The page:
About Rick

Richard W. Stout III is managing director of Benchmark Wealth Management, LLC, with 25 years of experience in the financial industry. He specializes in financial planning and asset management for individuals, families, and institutions seeking to build and monitor durable and sustainable plans for their financial futures. Rick is a Certified Financial Planner™ professional and holds the Accredited Investment Fiduciary® (AIF®) designation. He obtained his MBA from Rensselaer Polytechnic Institute and his BA in Economics and Anthropology from the University of Connecticut. Rick has earned a Master of Science degree in Personal Financial Planning from the College for Financial Planning. He has extensive background experience in lending, credit review and analysis, and real estate and partnership management. Learn more about Rick by connecting with him on LinkedIn.

About Thomas

Thomas J. Britt is managing director of Benchmark Wealth Management, LLC, with 23 years of experience in the financial industry. He specializes in executive financial planning, retirement planning, investing, as well as the management of trusts and endowments. Thomas is a CERTIFIED FINANCIAL PLANNER™ professional. He holds the Master Planner Advanced StudiesSM, MPAS®, Certified Investment Management Analyst® (CIMA®), and Chartered Retirement Planning Counselor℠, CRPC® designations. Thomas earned a Bachelor of Science in Finance from the University of New Haven, an MBA in financial technology from Rensselaer Polytechnic Institute, and a Master of Science in Personal Financial Planning from the College for Financial Planning. He is also a proud veteran of the United States Navy Submarine Force. Learn more about Tom by connecting with him on LinkedIn.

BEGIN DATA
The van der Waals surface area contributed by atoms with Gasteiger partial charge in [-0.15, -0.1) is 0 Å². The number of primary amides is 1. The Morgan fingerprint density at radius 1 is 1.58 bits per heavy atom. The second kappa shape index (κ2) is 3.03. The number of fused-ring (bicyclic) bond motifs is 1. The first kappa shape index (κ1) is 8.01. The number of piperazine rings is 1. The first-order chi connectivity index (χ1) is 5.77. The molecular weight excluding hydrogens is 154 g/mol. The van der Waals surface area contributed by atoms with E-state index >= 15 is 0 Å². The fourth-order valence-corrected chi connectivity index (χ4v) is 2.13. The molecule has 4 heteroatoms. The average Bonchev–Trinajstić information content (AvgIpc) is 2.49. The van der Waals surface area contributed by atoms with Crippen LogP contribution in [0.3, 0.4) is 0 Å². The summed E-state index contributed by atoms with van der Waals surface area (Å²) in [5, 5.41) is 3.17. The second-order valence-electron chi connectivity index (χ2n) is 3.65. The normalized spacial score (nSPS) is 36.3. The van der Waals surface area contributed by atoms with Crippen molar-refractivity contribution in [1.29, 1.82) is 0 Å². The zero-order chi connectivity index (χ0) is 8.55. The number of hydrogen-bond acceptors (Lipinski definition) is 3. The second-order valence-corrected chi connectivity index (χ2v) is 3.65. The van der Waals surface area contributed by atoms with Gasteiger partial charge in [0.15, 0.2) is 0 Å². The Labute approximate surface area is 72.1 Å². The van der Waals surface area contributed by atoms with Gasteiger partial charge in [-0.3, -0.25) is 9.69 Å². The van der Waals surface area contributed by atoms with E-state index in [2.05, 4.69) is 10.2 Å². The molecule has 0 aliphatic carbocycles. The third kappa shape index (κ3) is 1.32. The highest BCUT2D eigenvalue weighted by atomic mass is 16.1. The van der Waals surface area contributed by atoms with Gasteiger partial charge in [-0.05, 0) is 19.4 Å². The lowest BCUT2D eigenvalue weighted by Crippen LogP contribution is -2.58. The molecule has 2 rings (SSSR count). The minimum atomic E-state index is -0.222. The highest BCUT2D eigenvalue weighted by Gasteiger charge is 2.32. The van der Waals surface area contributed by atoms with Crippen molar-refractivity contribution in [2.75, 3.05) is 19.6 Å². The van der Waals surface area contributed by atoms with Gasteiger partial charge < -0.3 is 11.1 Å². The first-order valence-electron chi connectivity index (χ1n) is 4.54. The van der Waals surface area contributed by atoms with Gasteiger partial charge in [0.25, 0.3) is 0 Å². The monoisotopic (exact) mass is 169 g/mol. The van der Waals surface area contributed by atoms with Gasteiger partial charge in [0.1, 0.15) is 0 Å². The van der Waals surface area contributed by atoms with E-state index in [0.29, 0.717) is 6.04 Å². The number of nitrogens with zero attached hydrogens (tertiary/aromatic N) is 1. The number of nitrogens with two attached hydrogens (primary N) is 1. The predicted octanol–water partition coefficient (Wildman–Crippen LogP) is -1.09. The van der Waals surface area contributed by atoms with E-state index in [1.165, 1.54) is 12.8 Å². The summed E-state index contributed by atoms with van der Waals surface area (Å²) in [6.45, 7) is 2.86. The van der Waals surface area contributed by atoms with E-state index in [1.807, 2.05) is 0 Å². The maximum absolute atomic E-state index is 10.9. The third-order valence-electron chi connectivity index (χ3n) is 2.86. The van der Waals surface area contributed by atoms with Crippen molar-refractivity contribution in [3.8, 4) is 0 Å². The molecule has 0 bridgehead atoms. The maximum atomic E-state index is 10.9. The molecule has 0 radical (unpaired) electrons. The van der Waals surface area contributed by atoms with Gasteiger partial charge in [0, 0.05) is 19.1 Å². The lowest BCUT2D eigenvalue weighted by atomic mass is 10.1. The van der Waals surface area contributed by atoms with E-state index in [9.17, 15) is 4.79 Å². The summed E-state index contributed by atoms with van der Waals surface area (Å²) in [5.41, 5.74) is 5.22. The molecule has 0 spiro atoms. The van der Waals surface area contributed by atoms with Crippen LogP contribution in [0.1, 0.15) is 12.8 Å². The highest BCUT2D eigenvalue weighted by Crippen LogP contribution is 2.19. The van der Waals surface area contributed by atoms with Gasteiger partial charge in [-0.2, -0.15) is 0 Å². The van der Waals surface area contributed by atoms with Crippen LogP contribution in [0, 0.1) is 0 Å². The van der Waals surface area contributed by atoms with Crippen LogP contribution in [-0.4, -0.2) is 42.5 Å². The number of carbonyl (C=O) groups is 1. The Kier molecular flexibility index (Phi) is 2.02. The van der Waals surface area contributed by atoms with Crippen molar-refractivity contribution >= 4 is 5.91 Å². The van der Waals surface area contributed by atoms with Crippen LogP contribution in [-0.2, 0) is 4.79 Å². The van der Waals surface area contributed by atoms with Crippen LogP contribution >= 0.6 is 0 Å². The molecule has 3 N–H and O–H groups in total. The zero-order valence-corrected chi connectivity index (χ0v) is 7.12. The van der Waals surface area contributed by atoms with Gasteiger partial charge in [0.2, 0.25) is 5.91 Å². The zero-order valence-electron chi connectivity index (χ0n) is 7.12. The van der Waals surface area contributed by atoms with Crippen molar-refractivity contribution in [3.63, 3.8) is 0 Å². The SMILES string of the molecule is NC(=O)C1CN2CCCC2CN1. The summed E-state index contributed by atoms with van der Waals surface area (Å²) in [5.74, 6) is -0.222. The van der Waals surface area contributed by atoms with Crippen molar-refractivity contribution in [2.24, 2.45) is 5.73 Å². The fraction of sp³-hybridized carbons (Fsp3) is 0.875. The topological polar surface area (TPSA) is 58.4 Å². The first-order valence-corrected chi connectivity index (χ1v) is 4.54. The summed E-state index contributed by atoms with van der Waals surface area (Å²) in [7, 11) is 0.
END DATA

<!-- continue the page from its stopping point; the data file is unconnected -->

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Securities offered by Registered Representatives through Private Client Services, Member FINRA, SIPC in the following states: AZ, CA, CT, FL, KY, MA, ME, MI, MN, NH, NJ, NY, RI, TX. (Securities-related services may not be provided to individuals residing in any state not previously listed.) Advisory services offered through Benchmark Wealth Management, LLC a Registered Investment Advisor. Benchmark Wealth Management and Private Client Services are unaffiliated entities.